Review: Holiday (1938)



George Cukor
Donald Ogden Stewart, Sidney Buchman (Play: Philip Barry)
95 min.
Katharine Hepburn, Cary Grant, Doris Nolan, Lew Ayres, Edward Everett Horton, Henry Kolker, Binnie Barnes, Jean Dixon, Henry Daniell
MPAA Rating

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Source Material

My second experience with Katharine Hepburn and Cary Grant surpasses my first, Bringing Up Baby. In Holiday, Grant plays an idealistic middle class bank worker, Johnny Case, who falls for a young woman while on vacation, but doesn’t realize until he arrives at her spacious mansion that she is a very wealthy woman. He has a plan: save up a little money then retire young, experience the world and then, when he’s run out of money and has an idea of what he wants to do with his life, come back and go to work doing what he wants to do. The problem is that his fiancee doesn’t know about his plan and may not be too keen on its implementation.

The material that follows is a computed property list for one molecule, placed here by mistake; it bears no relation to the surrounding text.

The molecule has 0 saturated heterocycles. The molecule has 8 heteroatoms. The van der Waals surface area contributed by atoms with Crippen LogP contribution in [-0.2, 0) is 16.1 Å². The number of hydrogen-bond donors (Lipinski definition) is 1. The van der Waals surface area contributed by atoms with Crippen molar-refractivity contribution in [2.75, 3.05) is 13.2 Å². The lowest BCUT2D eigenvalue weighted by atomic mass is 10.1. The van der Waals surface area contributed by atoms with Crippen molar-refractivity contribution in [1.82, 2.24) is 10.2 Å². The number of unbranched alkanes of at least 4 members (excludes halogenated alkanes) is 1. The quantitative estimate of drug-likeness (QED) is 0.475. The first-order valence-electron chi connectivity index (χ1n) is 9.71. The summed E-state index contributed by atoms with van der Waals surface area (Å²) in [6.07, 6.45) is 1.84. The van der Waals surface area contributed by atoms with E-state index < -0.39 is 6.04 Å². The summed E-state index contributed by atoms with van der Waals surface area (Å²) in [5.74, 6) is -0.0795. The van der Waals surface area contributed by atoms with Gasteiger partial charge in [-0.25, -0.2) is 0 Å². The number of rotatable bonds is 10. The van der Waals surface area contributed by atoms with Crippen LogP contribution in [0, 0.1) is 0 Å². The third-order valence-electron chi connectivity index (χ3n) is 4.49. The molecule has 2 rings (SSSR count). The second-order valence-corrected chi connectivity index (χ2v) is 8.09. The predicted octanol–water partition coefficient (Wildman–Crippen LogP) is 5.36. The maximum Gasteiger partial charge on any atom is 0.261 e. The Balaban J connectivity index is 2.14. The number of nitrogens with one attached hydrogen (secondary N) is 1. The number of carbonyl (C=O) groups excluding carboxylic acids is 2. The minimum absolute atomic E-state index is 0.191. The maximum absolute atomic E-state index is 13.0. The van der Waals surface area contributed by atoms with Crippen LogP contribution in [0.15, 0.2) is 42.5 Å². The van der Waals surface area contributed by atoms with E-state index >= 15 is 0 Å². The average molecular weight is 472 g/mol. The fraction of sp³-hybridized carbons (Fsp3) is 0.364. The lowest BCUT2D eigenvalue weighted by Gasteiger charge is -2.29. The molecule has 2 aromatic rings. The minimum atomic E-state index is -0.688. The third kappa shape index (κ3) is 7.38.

Enter her idealistic sister Linda (Hepburn) who falls for Grant’s carefree ideals, but wants to see her sister happy and is certain she would not turn him down for wanting to be himself. And there lies the key to the film. Where one sister wants to live in the lap of luxury, the other, an admitted black sheep, doesn’t care what she does as long as she has fun doing it. While there’s no one who can go into this movie and not know exactly where it’s going, the fun of it is getting there. Hepburn showcases her comedic talent like I haven’t quite seen before. She was solid in Bringing Up Baby, but here, she’s luminescent. Grant delivers the same kind of performance, impressing me with his freewheeling and naturalistic performance.

Both Grant/Hepburn films were released in 1938, making them a fine pair to delight audiences, but while most audiences seem to favor Bringing Up Baby over Holiday, I feel the opposite. While I enjoyed Baby, there’s something about Holiday that’s more humanistic, engaging and entertaining. I was consistently in good humor while watching Holiday and felt myself actively rooting for Grant and Hepburn to get together. The secondary characters are significantly more engaging from Lew Ayres as Ned, Linda’s alcoholic, but sympathetic brother to Edward Everett Horton and Jean Dixon as the loving, down-to-earth couple with whom Johnny lived for a time. These people help elevate the film to a well acted character ensemble instead of just a simple showcase for Grant and Hepburn.
Review Written
October 11, 2010

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